The reality of lingerie, as opposed to the fan...
That is one boooorring bra. Image via Wikipedia

Fun story from today’s Wall Street Journal — as women get bigger, so do their breasts, finally spurring the development of prettier bras still capable of offering the support a D-cup demands. As any woman larger than an A knows, a great bra — a rare and elusive thing — offers a delicate blend of cantilevering, comfort and oooh-la-la:

Specialty bra stores in the U.S. report brisk sales of large sizes up to a K cup. Sales of “full-figure” bras—those with a band size of 40 or larger or a cup size that is DD or larger—rose 3.3% in 2009—three times the rate of bra sales overall, according to NPD Group. People in the bra industry estimate that the average bra size in the U.S. has grown to a 36DD (also known as a 36E under some bra makers’ sizing systems), up from a 36C a decade ago.

“There’s huge interest in larger-sized bras,” says Roxana Avalos-Dessner, Playtex’s director of design. The bra maker just launched a marketing campaign that features “real-sized” women, including some with large cup sizes.

They say 85% women wear the wrong sized bra. Jenette Goldstein, owner of Jenette Bras in Los Angeles, talks to Christina Brinkley about what makes a well-fitting bra.

The reason for the size change is not, in fact, cosmetic augmentation. Bra sellers say few of their clients are unnaturally endowed. Among other factors, people’s bodies as a whole are getting bigger. Obesity is epidemic in the U.S., and the average clothing size is expanding as well. Moreover, older bodies tend to sag. As the baby boomers age, they need support they may have dispensed with in their youth.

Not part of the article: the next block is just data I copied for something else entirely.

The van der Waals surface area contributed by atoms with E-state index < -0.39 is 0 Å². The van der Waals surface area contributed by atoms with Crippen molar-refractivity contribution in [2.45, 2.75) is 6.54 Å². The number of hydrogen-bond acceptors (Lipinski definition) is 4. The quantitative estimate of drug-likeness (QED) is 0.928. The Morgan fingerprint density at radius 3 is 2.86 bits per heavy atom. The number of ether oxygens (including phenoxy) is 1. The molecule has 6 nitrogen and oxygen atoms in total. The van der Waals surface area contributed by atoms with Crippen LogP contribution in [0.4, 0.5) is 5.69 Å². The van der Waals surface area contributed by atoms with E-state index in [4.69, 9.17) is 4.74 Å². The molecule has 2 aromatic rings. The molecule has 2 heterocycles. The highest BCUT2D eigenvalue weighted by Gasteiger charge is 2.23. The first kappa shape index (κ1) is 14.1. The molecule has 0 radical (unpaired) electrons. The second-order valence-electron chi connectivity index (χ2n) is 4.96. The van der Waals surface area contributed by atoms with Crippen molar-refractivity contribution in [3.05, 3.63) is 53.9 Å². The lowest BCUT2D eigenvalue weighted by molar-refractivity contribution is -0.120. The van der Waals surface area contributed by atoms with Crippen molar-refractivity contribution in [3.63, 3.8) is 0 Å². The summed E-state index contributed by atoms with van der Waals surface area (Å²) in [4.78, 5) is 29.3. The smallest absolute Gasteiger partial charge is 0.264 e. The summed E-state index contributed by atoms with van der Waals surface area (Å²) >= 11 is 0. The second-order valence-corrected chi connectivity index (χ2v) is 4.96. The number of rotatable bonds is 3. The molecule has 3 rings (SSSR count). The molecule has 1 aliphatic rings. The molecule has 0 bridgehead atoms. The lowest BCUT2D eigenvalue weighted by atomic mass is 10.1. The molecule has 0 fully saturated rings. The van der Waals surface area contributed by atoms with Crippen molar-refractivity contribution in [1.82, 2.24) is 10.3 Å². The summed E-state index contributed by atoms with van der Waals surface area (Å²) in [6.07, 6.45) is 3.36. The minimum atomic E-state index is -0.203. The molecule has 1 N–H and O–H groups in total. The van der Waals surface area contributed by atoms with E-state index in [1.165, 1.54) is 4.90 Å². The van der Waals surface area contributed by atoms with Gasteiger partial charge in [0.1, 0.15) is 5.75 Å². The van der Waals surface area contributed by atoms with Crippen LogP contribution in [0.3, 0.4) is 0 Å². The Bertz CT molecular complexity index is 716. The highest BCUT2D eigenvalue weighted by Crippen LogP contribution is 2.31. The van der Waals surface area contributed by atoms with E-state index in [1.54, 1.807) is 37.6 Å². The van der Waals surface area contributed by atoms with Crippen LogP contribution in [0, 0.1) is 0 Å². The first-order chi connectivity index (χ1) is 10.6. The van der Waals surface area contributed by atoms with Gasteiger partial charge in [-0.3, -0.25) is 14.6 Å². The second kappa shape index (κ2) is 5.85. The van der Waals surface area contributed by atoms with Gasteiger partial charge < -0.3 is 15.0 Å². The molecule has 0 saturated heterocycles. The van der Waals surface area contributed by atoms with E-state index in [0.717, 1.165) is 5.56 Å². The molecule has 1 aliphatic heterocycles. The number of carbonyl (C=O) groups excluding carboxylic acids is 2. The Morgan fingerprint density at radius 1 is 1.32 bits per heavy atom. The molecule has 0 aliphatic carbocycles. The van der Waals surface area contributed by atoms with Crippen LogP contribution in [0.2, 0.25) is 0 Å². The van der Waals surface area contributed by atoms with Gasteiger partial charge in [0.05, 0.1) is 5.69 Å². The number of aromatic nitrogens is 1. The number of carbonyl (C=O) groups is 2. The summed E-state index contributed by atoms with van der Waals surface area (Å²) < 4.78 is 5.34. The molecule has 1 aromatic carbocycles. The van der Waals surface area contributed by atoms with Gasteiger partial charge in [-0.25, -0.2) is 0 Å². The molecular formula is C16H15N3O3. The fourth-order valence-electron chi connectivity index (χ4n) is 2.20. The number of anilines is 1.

It may also be that Americans are wising up, realizing they can get a better fit. Recently, television shows like “Mad Men” have popularized fuller figures—perhaps encouraging some curvy women to look beyond the few-sizes-fit-all fit of mass retailers’ bras. Oprah, who has devoted a couple of her TV shows to bra-fitting, has helped make a star of Susan Nethero, who is known as the “bra whisperer” and owns nine Intimacy stores around the country that carry sizes A to K, including sports and nursing bras.

I’m not surprised so many are wearing the wrong size bra: very few stores offer bra fitters ready with a tape measure; few of us have the time or inclination to have a stranger hold a tape measure up to our chests and many of us, pre, post or mid-diet (or pregnancy), are constantly changing sizes. My recent diet has dropped me a full band and cup size. Woohoo!

Being a big(ger) woman needing decent support while craving a bit of beauty shouldn’t be a depressing slog. I hit my lowest low when, a few years ago, I needed the largest size of my life. I loathed feeling so bovine. The Russian fitter at Lord & Taylor was kind and patient as I held back tears of frustration. Adding insult to injury, the only choices, then, were orthopedic, hideous walls of beige nylon. It felt punitive and exclusionary — take that, fatties.

This one is gorgeous, from one of my favorite fuller-figure manufacturers, Fayreform.